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From: Mike Poulton
Subject: Re: Problems with MOSFET drivers
Date: 16 Nov 2002 17:07:54 GMT
Organization: MTP Technologies
On 16 Nov 2002, Winfield Hill said:
> It likely has to do with what's often called shoot-through, the
> fact that one FET turns on before the other turns off, causing
> destructive rail-rail supply currents. The effect gets worse
> with high load capacitance.
That does explain the sudden and complete device failure! I'm not sure why
shoot-through within the drivers never occured to me, since I was already
concerned about it in the big mosfet H-bridge due to the lack of dead time.
Perhaps there are transients in the feedback signal that I couldn't see on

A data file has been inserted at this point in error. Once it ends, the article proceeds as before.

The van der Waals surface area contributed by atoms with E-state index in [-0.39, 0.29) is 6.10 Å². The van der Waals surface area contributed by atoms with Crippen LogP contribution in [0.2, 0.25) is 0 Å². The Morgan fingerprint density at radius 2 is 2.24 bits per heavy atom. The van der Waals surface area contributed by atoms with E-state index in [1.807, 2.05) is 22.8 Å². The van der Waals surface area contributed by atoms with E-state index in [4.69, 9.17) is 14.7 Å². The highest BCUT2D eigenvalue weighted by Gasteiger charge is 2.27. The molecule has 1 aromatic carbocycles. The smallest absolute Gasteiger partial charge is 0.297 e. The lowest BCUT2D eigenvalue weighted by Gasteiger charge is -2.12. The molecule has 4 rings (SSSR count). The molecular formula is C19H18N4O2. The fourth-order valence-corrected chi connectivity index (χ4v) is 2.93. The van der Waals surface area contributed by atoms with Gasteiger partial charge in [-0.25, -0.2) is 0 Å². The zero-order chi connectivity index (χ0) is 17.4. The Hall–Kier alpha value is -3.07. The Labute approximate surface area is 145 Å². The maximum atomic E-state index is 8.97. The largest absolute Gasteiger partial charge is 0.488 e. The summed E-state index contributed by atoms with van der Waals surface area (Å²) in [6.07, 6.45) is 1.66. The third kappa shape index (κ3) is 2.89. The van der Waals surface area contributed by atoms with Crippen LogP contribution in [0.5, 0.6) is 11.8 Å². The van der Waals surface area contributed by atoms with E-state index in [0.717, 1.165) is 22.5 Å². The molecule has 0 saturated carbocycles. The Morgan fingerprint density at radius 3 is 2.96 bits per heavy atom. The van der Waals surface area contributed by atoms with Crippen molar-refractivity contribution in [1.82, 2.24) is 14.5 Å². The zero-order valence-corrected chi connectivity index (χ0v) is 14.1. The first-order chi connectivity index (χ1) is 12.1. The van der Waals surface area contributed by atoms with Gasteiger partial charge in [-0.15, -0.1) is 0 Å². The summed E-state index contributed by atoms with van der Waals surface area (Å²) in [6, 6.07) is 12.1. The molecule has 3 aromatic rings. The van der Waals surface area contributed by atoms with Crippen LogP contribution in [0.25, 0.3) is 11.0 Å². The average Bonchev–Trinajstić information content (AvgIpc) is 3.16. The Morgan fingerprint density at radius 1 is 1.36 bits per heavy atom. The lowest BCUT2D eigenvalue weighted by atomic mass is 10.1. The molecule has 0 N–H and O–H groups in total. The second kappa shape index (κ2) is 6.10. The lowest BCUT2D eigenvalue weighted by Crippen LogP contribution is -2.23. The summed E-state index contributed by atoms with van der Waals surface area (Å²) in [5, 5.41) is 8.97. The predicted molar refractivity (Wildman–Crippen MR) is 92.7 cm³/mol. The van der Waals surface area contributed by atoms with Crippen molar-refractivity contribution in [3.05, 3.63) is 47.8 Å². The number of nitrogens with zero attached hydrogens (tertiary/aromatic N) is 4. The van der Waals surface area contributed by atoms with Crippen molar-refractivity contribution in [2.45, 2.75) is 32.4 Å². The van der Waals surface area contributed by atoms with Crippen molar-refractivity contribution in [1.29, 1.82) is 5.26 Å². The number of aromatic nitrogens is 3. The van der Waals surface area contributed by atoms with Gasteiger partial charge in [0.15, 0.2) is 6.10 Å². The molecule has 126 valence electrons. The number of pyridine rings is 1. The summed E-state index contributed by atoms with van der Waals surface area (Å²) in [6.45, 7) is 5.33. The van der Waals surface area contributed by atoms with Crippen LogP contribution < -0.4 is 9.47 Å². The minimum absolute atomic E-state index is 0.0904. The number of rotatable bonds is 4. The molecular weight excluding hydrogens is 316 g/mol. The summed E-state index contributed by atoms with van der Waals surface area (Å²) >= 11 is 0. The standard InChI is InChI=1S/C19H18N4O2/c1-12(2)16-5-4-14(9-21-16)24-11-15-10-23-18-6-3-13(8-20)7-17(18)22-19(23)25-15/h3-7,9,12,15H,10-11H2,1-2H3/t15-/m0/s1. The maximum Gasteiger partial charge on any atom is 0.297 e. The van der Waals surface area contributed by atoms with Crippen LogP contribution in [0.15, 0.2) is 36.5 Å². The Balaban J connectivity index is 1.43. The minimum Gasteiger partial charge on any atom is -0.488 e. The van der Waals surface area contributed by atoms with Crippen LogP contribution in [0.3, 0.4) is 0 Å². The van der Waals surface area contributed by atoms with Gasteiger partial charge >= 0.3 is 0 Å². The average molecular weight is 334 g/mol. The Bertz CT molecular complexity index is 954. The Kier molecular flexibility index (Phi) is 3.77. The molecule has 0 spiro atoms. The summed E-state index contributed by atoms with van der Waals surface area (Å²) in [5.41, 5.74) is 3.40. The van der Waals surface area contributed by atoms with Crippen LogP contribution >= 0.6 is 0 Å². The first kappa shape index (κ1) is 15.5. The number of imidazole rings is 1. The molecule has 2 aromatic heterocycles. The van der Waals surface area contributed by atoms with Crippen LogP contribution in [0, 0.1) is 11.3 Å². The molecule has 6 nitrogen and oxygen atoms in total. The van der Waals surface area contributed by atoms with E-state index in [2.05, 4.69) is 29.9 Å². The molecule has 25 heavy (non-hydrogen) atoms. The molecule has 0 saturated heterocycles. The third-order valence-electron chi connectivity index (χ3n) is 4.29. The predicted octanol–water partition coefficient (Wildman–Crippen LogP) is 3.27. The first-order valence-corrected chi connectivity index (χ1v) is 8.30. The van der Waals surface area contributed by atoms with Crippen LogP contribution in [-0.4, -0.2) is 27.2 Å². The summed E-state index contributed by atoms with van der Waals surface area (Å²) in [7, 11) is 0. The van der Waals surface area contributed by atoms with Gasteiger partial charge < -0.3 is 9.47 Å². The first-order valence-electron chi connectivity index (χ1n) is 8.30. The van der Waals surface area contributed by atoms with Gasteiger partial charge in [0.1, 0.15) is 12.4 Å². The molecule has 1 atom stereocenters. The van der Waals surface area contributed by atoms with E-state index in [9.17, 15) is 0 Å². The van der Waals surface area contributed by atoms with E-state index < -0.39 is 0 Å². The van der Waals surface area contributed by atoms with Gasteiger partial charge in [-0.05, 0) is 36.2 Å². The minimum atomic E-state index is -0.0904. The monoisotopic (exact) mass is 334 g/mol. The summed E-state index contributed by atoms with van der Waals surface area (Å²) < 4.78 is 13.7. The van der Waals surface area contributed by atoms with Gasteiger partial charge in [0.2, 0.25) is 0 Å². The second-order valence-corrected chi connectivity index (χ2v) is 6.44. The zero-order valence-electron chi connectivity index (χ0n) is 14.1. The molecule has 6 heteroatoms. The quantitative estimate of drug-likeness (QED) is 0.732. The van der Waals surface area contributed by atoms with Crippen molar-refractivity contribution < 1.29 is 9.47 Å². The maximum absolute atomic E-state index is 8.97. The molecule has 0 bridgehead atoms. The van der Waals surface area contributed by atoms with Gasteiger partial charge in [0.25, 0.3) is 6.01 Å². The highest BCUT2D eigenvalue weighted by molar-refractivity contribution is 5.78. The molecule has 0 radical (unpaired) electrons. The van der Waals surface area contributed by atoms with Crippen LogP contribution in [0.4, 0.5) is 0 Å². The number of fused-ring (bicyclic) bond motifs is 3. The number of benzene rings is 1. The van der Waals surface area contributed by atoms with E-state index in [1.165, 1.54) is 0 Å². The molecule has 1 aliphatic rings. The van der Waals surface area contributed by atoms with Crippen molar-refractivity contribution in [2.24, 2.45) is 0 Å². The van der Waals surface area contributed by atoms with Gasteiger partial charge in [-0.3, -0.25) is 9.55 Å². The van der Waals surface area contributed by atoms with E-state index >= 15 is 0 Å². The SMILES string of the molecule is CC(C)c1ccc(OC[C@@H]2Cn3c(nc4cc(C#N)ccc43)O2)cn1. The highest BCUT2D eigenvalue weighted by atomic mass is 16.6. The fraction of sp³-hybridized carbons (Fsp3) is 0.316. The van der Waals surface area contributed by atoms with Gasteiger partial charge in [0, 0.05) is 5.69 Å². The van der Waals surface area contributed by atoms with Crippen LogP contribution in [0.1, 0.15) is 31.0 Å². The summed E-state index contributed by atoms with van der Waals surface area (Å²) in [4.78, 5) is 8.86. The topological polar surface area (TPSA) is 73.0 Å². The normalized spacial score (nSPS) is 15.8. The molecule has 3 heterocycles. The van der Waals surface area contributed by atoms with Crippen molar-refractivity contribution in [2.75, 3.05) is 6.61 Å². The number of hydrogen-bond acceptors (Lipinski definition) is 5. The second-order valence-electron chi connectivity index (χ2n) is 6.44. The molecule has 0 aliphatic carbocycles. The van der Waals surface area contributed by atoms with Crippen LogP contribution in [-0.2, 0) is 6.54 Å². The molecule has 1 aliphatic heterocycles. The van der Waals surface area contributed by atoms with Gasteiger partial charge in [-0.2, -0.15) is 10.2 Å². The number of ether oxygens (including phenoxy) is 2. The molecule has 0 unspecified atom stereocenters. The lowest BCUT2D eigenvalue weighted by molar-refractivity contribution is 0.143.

my scope which are causing multiple state changes during the rise/fall
times. They would have to be 300mV transients, but that is certainly
possible. This would explain why a clean squarewave from a function
generator doesn't cause this problem.
> Again I suggest using a comparator to get fast-edge logic-swing
> input signals to your driver ICs, thereby allowing the internal
> circuitry a chance to safely do its tough job.
Alright, a comparator will be included in the next version -- along with
quite a few other new parts.
> I've been meaning to point out that a square wave isn't optimal
> drive for a resonant circuit, it's much better to use a shorter
> POS and NEG drive, say 20 to 25%, with an intervening zero-volt
> or floating period,
A bit of dead time is good to prevent shoot-through, but I was under the
impression that an essentially square voltage drive *was* optimal for a
resonant circuit since it provides zero-current switching. It also
prevents the free-wheeling diodes from ever having to conduct. If you do
the switching at any point on the primary current waveform other than zero
crossing, won't the switching losses and component stresses go way up?
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